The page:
10 Ways to Make New Friends

School is almost back in session for all you scholars! Or, maybe you just landed an awesome job or internship for the fall! Whether you’re trying to network for career purposes or create memories with special people, here are 10 great ways to make new friends:

1. Introduce yourself!

That probably sounds like a no-brainer, but instead of waiting for others to approach you, it’s good to take the initiative and make yourself known. That might be scary for people who are afraid of rejection. But, like all beginnings, there’s always an element of risk at play. It might take a few tries before you grow more comfortable approaching others. However, forming friendships is all about stepping out of your comfort zone. Before I go up and introduce myself to others, I like to give myself a mental pep talk. It boosts my confidence and lowers down the walls.

2. Find commonalities and mutual interests.

Alright, so you just introduced yourself. Now, what? The next step is finding common interests to talk about. Studies have shown that people tend to trust others more if they have the same music taste. When we want to form connections with others, we are more inclined to find similarities instead of differences. This shortens gaps and distances that only creates more opportunities to understand one another. When I’m trying to network, I like to talk about common goals I can work to achieve with others. This shows that we have a mutual interest and a willingness in tackling projects together.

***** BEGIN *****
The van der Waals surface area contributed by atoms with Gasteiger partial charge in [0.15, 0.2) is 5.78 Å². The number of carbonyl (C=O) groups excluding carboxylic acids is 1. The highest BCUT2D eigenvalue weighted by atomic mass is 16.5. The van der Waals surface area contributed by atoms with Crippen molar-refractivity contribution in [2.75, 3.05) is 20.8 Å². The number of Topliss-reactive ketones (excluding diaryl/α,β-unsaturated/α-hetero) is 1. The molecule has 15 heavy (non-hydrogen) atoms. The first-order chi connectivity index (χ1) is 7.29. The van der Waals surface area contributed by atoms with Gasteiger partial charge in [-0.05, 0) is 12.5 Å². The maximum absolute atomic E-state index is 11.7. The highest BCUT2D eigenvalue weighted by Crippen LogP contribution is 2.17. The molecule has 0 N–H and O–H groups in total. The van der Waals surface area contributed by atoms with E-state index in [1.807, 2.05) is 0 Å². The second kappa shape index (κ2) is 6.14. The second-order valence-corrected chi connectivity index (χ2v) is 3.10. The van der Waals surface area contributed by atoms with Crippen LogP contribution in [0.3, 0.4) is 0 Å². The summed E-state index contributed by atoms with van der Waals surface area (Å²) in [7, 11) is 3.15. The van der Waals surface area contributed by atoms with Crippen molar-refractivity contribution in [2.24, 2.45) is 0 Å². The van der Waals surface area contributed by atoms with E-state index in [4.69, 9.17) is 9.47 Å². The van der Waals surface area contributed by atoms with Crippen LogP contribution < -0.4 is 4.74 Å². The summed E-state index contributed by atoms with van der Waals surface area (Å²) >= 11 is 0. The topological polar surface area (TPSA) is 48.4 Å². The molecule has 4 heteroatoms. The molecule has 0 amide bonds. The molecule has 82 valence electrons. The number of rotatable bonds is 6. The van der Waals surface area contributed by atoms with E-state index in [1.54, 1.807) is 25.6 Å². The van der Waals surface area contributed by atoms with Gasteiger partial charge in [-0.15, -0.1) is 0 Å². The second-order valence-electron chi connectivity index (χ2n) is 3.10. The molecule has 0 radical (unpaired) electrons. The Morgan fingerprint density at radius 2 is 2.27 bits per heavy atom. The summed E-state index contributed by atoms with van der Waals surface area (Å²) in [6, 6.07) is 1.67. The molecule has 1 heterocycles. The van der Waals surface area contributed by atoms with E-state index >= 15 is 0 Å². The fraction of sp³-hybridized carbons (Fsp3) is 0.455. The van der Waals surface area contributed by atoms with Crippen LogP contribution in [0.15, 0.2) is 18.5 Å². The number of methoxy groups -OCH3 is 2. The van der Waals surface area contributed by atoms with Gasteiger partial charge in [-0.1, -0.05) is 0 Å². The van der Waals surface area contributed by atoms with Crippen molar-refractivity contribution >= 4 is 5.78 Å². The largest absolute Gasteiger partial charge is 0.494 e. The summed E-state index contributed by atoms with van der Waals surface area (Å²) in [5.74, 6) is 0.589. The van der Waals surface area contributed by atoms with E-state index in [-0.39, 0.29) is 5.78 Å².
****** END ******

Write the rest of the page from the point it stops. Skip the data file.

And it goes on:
3. Start relevant and engaging conversations.

Don’t bore the other person with small talk. Creativity and thinking outside the box lead to interesting topics for discussion. Don’t be afraid to be different and engage others with meaningful conversations that are relevant to the both of you. This will make you more attractive to the other person and they’ll develop an interest to get to know you better. I’m not afraid to be a little silly with my conversations when I try to make new friends, because it gives me the opportunity to see if our humor is compatible. Making others laugh is a strong way to bond and break the ice.

4. Make time to hang out.

It’s important to have a schedule to hang out if you want to make memories with others. This can be especially difficult as you get older with more demands piled up on your plate, balancing school, work, and maintaining a social life. But making a window to hang out, even if it’s a small one, can go a long way. It’s not so much about the quantity of time spent, anyway, but rather the quality. I always try to reserve time to be with friends at least once a week in between my busy schedule. This also works in my favor, because it helps me step away from my workaholic tendencies and reminds me to relax and unwind once in a while.

5. Be persistent.